The question of recourse to self-medication arises at the
intersection of two partly antagonistic discourses: that of the
public authorities, who advocate the practice primarily for
economic reasons, and that of health professionals, who condemn it
for fear that it may pose a danger to health and dispossess the
profession of expertise. This books examines the reality of
self-medication in context and investigates the social treatment of
the notion of autonomy ever present in the discourses promoting
this practice. Drawing on fieldwork conducted in France, the author
examines the material, cognitive, symbolic and social dimensions of
the recourse to self-medication, considering the motivations and
practices of the subjects and what these reveal about their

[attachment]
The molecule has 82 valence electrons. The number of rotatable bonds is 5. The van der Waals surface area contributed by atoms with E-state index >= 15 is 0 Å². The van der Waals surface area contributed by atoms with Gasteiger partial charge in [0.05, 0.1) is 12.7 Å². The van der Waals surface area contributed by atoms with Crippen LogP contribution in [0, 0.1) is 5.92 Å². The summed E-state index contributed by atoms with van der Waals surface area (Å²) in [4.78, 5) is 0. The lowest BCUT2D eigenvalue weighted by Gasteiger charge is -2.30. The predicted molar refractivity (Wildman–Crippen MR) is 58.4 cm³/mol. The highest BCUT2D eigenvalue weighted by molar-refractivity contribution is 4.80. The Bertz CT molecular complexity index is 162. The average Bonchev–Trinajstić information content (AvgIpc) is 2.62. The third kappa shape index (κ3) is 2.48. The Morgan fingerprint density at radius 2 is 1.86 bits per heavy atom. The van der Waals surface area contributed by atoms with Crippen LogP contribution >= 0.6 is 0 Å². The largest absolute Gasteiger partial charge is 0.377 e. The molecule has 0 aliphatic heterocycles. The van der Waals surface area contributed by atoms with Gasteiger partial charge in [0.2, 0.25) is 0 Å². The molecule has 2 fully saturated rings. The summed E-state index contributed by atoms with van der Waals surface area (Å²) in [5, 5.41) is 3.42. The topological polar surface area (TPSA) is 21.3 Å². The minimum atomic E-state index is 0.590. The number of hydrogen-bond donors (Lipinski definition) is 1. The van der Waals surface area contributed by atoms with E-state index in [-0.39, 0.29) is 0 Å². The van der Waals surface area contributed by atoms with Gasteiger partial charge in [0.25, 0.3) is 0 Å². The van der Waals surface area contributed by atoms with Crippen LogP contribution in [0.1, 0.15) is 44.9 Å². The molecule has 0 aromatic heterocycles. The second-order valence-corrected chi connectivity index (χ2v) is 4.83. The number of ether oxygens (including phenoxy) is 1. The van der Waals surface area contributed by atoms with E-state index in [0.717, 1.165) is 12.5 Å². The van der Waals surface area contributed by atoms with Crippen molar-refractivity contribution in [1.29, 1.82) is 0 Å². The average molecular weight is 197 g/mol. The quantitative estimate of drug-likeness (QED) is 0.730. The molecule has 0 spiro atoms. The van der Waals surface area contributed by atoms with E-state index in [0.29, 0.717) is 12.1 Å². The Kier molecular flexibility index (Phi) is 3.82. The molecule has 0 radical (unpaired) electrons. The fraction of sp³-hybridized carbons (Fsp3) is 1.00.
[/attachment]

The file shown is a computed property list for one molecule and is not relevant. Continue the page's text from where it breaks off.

relationship with the medical institution, while addressing the
question of open access to medicines - a subject of heated debate
between the actors concerned on themes such as competence,
knowledge and responsibility. A rigorous analysis of the strategies
adopted by individuals to manage the risks of medicines and
increase their efficacy, Self-Medication and Society will appeal to
sociologists and anthropologists with interests in health, illness,
the body and medicine.
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